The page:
Empire Blues draws fireover for-profit venturesConsumer advocacy groups are calling on New York state officials to hold hearings on Empire Blue Cross and Blue Shield's creation of two new for-profit subsidiaries and its possible co nversion to for-profit status.The groups are questioning the propriety of the state insurance department's recent approval of a plan allowing Empire to create the for-profit subsidiaries, seen by some observers as a "back-door" a pproach to a full conversion (March 11, p. 3). They're seeking accountability for tax breaks and public assets received by the not-for-profit plan over the years.When not-for-profit companies convert to for-profit status, they ofte n are required to place assets in a charitable foundation."With this conversion, what happens to that taxpayer money and what happens to the social mission?" asked Ruth Finkelstein, coordinator of New Yorkers for Accessible Health Coverage, a 40-member coalition representing voluntary health organizations.Mark Scherzer, the coalition's counsel, is examining a possible legal challenge of the insurance department's approval of the subsidiaries. Another optio n may be to seek a court order establishing the value of the assets at stake, he said. "Obviously, from the standpoint of the consumer groups, there is great concern that this is a de facto conversion under another guise," he sai d. Consumers Union, an advocacy group that has challenged a number of Blues' conversion plans across the country, contends that "hundreds of millions, perhaps billions, of dollars in charitable assets" could be at stake with Empi re's possible conversion. In a letter to the New York Times last week, leaders of Consumers Union said the New York Assembly "should call emergency oversight hearings and assure that the public assets vested in Empire Blue Cross a re protected and preserved for charitable purposes."Peter Kerr, a spokesman for the 4.8 million-enrollee plan, defended Empire's actions, explaining that Empire's survival and ability to meet its mission in today's competitive mar ketplace requires access to capital. "We are not sitting on top of a whole bunch of money," Kerr said. "At this moment, our surplus is $280 million." At least one group said there is merit in a discourse about "public good and valuation issues." James J. Barba, chairman of a special Empire review panel created by the state Legislature in 1993, said his nine-member advisory group intends to lead some sort of public discussion, perhaps as early as next month.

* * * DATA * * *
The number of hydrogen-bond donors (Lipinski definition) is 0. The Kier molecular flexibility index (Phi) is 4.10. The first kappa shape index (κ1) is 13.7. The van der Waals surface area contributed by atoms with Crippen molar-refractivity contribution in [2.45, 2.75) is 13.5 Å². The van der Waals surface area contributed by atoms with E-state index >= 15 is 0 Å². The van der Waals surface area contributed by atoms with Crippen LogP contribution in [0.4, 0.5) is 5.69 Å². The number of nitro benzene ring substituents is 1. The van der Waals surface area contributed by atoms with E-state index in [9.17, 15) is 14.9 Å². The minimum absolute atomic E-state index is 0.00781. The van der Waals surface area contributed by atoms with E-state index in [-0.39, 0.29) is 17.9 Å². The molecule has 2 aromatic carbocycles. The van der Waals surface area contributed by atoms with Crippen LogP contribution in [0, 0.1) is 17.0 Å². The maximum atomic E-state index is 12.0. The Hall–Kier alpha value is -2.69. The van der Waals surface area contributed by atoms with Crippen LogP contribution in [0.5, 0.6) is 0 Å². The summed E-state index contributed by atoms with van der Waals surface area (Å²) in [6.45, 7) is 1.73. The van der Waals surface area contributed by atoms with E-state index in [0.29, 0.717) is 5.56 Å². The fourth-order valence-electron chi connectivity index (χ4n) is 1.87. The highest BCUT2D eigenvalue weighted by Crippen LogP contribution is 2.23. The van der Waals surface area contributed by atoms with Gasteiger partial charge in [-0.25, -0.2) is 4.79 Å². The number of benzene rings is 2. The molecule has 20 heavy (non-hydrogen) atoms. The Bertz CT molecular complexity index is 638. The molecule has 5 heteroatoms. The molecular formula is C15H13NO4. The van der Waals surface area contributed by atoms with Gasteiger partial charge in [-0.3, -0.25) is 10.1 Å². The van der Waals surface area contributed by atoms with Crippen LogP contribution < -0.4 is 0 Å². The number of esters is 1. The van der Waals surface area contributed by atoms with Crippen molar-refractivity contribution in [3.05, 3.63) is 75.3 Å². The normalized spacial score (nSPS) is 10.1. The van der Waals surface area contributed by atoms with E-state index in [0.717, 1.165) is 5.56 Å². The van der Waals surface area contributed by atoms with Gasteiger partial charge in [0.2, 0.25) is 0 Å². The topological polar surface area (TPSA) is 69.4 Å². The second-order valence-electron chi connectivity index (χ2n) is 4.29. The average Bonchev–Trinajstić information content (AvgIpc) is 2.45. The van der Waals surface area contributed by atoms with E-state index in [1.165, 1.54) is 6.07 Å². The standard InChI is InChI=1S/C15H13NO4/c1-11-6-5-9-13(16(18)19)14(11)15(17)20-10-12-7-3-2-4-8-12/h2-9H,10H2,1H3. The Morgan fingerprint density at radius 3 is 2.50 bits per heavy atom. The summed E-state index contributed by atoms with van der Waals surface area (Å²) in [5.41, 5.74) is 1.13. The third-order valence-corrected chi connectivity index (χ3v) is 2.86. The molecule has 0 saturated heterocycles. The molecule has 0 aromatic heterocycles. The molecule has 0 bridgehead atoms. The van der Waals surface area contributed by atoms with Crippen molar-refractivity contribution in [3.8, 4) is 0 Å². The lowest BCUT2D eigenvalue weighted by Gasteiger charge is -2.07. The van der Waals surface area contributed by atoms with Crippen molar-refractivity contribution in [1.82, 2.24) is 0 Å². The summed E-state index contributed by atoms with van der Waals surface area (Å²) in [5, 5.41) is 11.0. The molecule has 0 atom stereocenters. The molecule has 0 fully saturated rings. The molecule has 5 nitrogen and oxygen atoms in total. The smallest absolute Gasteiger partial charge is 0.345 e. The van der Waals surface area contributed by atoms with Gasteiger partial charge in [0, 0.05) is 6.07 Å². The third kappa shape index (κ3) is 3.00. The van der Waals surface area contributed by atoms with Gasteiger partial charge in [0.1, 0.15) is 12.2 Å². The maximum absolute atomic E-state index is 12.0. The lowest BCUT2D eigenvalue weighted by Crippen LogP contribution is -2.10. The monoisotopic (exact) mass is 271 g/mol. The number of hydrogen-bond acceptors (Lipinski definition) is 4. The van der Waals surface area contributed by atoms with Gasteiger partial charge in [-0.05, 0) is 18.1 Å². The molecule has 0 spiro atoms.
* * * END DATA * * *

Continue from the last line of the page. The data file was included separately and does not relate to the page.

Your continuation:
THE WEEK IN HEALTHCARE;BLUE CROSS/BLUE SHIELD
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